2010 Florida Statutes
Each hospice shall provide a continuum of hospice services which afford the patient and the family of the patient a range of service delivery which can be tailored to specific needs and preferences of the patient and family at any point in time throughout the length of care for the terminally ill patient and during the bereavement period. These services must be available 24 hours a day, 7 days a week, and must include:
The hospice care team shall directly provide the following core services: nursing services, social work services, pastoral or counseling services, dietary counseling, and bereavement counseling services. Physician services may be provided by the hospice directly or through contract. A hospice may also use contracted staff if necessary to supplement hospice employees in order to meet the needs of patients during periods of peak patient loads or under extraordinary circumstances.
Each hospice must also provide or arrange for such additional services as are needed to meet the palliative and support needs of the patient and family. These services may include, but are not limited to, physical therapy, occupational therapy, speech therapy, massage therapy, home health aide services, infusion therapy, provision of medical supplies and durable medical equipment, day care, homemaker and chore services, and funeral services.
HOSPICE HOME CARE.—Hospice care and services provided in a private home shall be the primary form of care. The goal of hospice home care shall be to provide adequate training and support to encourage self-sufficiency and allow patients and families to maintain the patient comfortably at home for as long as possible. The services of the hospice home care program shall be of the highest quality and shall be provided by the hospice care team.
HOSPICE RESIDENTIAL CARE.—Hospice care and services, to the extent practicable and compatible with the needs and preferences of the patient, may be provided by the hospice care team to a patient living in an assisted living facility, adult family-care home, nursing home, hospice residential unit or facility, or other nondomestic place of permanent or temporary residence. A resident or patient living in an assisted living facility, adult family-care home, nursing home, or other facility subject to state licensing who has been admitted to a hospice program shall be considered a hospice patient, and the hospice program shall be responsible for coordinating and ensuring the delivery of hospice care and services to such person pursuant to the standards and requirements of this part and rules adopted under this part.
HOSPICE INPATIENT CARE.—The inpatient component of care is a short-term adjunct to hospice home care and hospice residential care and shall be used only for pain control, symptom management, or respite care. The total number of inpatient days for all hospice patients in any 12-month period may not exceed 20 percent of the total number of hospice days for all the hospice patients of the licensed hospice. Hospice inpatient care shall be under the direct administration of the hospice, whether the inpatient facility is a freestanding hospice facility or part of a facility licensed pursuant to chapter 395 or part II of this chapter. The facility or rooms within a facility used for the hospice inpatient component of care shall be arranged, administered, and managed in such a manner as to provide privacy, dignity, comfort, warmth, and safety for the terminally ill patient and the family. Every possible accommodation must be made to create as homelike an atmosphere as practicable. To facilitate overnight family visitation within the facility, rooms must be limited to no more than double occupancy; and, whenever possible, both occupants must be hospice patients. There must be a continuum of care and a continuity of caregivers between the hospice home program and the inpatient aspect of care to the extent practicable and compatible with the preferences of the patient and his or her family. Fees charged for hospice inpatient care, whether provided directly by the hospice or through contract, must be made available upon request to the Agency for Health Care Administration. The hours for daily operation and the location of the place where the services are provided must be determined, to the extent practicable, by the accessibility of such services to the patients and families served by the hospice.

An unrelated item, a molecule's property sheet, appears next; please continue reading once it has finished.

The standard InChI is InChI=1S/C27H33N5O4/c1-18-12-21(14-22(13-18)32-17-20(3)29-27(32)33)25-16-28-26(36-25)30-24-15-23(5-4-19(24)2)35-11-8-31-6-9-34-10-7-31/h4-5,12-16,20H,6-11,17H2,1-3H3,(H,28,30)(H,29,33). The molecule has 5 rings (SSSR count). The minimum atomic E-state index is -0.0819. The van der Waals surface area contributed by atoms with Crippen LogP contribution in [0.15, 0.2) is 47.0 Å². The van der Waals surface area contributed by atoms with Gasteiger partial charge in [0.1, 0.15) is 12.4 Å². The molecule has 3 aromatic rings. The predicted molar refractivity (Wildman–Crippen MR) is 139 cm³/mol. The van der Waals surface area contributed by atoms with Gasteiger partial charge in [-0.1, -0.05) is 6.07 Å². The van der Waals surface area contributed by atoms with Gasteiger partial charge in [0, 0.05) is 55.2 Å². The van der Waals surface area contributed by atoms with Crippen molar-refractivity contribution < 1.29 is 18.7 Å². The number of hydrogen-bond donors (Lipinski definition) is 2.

BEREAVEMENT COUNSELING.—The hospice bereavement program must be a comprehensive program, under professional supervision, that provides a continuum of formal and informal supportive services to the family for a minimum of 1 year after the patient’s death. This subsection does not constitute an additional exemption from chapter 490 or chapter 491.
s. 9, ch. 79-186; s. 7, ch. 81-271; s. 2, ch. 81-318; ss. 73, 79, 83, ch. 83-181; s. 5, ch. 91-48; s. 67, ch. 91-221; s. 97, ch. 92-33; ss. 8, 14, ch. 93-179; s. 789, ch. 95-148; s. 21, ch. 95-210; s. 3, ch. 99-139.